I’ve seen BrewDog defenders (including James Watt himself) arguing that of course their anti-sponsorship initiative is insufficient and of course they’ll be making plenty of profit anyway, but we live in an imperfect world and at least they’re doing something. Which is more than some other brands have done. Isn’t that better than nothing?
When I read arguments like that, I think—OK, why not make that the ad? Don’t save the honesty for deep in the Twitter thread and pre-scripted PR defence. The truly ‘punk’ thing to do would be to make it the headline.
Creatively, it’s harder to pull off. Brands are more comfortable being the heroes issuing powerful rallying cries. And ad agencies know that script by heart and can write the ads in their sleep. But there would be something genuinely ground-breaking about being a brand that levels with people about this stuff, rather than doing the righteous moral grandstanding that has become so familiar.
Here’s an alternative take that I tweeted when this whole fuss started:
WE’RE SH*T AND WE KNOW WE ARE
Honestly, we can’t wait for the World Cup. But we also don’t feel great about it and will be donating 20% of all our profits to human rights organisations. We know it’s not good enough, but it’s something. Support these actual do-gooders: [PROMINENTLY NAME THE CHARITIES]
That would be different at least. Still a big, football-themed, ‘punk rock’ headline. Still scope for some salience-building controversy when people complain it’s making light of the situation. But at least it’s honest, grounded and not entirely full of shit. And, importantly, it makes the charities the heroes, rather than the brewer of beer.
Like I say, this stuff is creatively challenging. But ad agencies are meant to be good at creativity, and I think they should give better advice to people like James Watt. Look, we know the punks-with-purpose stuff works for you, and we can keep playing that game. But you also seem genuinely put out by the bad reaction that you keep getting from certain quarters, and we believe all this does affect your brand long-term, even if it pays off short-term. It puts a target on your head and sets up a pride-before-a-fall narrative that leads to things like the BBC documentary. So we’re recommending a different approach where you dial down the hubris and dial up the humility, plus a bit of humour.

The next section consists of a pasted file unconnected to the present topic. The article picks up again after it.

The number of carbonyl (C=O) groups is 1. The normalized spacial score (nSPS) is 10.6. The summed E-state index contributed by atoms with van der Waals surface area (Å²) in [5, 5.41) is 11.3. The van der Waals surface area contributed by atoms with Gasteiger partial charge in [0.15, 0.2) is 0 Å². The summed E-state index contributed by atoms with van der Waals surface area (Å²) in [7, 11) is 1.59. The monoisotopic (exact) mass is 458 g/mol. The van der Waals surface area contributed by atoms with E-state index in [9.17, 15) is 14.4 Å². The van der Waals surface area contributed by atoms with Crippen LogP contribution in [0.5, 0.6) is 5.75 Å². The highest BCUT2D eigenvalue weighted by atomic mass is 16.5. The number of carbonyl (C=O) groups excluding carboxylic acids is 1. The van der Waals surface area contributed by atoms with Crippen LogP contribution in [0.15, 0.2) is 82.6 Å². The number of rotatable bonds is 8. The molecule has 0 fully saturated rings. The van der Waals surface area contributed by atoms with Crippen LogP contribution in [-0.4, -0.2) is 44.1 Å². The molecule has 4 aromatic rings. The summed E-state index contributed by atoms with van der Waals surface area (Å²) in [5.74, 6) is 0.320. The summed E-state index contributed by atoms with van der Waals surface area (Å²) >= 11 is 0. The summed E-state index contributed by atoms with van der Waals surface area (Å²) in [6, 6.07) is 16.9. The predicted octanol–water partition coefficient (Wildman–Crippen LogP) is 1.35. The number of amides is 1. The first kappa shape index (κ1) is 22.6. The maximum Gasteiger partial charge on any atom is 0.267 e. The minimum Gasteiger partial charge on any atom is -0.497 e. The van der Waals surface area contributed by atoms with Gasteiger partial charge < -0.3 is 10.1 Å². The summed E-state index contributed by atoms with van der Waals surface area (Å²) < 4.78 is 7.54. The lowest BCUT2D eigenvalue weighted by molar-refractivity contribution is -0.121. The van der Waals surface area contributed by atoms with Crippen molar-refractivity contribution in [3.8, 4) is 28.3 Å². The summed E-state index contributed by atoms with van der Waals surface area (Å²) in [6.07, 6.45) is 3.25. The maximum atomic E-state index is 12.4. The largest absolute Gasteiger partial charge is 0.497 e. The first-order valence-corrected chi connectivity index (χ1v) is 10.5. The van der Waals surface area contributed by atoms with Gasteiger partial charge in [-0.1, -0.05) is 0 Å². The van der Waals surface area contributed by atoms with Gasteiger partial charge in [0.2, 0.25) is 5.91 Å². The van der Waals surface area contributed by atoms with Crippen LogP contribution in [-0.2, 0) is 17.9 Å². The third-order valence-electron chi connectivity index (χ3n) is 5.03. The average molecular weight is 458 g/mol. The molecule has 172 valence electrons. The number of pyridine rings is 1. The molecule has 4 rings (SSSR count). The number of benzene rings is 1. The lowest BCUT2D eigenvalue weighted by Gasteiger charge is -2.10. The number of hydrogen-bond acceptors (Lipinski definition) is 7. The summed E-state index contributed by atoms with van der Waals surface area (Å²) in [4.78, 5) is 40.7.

Oh cool, you’re talking about the Hubris Heuristic, says James Watt, and someone sends me a lifetime supply of beer.
I am getting carried away, but you get the idea. I think ad agencies and brand managers can apply the hubris heuristic to everything they do. Does this comes across as moral grandstanding? Are we making ourselves the hero? Is it a bit much? A bit 2016?
It’s more than a tonal change, because when you truly cut out the hubris, you cut out the transgression from one realm to another. There’s no pretence that this makes BrewDog a purposeful hero—the human rights charities are the ones with the purpose. BrewDog is making a donation while concentrating on its core game of selling beer to people who sometimes want to watch football in this godforsaken, nuclear-brink, cost-of-living-crisis world where there is precious little joy and community to be had. That’s not a horrible thing to do. Yes, they’re morally compromised, but aren’t we all.
Way back in my first post on this Substack, I wrote that people used to laugh at ads—now they laugh at ad agencies.
They’re still laughing, and it’s partly because of things like the BrewDog ad (probably unfair the way I’ve dwelt on it—could be so many others, and I admire lots of things about BrewDog and its agency). But hubris always cries out for humour. When a brand marches righteously towards its soapbox, we long for the banana skin—it’s human nature, and ad agencies should be better at understanding it.
In all of this, I have asked myself a disturbing question: Wait, am I morally grandstanding? Am I trying to signal my superior ethical sensibility by writing about all this stuff at exhaustive length, before returning to the day job?
I hope not, but I’m no doubt as susceptible as anyone else. I will continue trying to make the case against hubris and in favour of humility/humour. And if a bit of the usual Substack hate is the price I have to pay for massively raising awareness of the purpose issue, then SO BE IT.
Mark Ritson in Marketing Week
(hope he doesn’t mind the photo—nailed the Elizabeth Holmes look)
UPDATE: Elizabeth Holmes has been sentenced to 11.25 years—miserable ending to a 21st-century parable of purpose. Here is my earlier post, or read John Carreyrou’s book for the full story.
Another great read and important distinction between ethics and efficacy, particularly for those who are so bothered about the latter (or at least any more).
One of the best things I have read on purpose for a long time. Inspired a new (qualitative) formula : Outrage = hypocrisy x hubris ?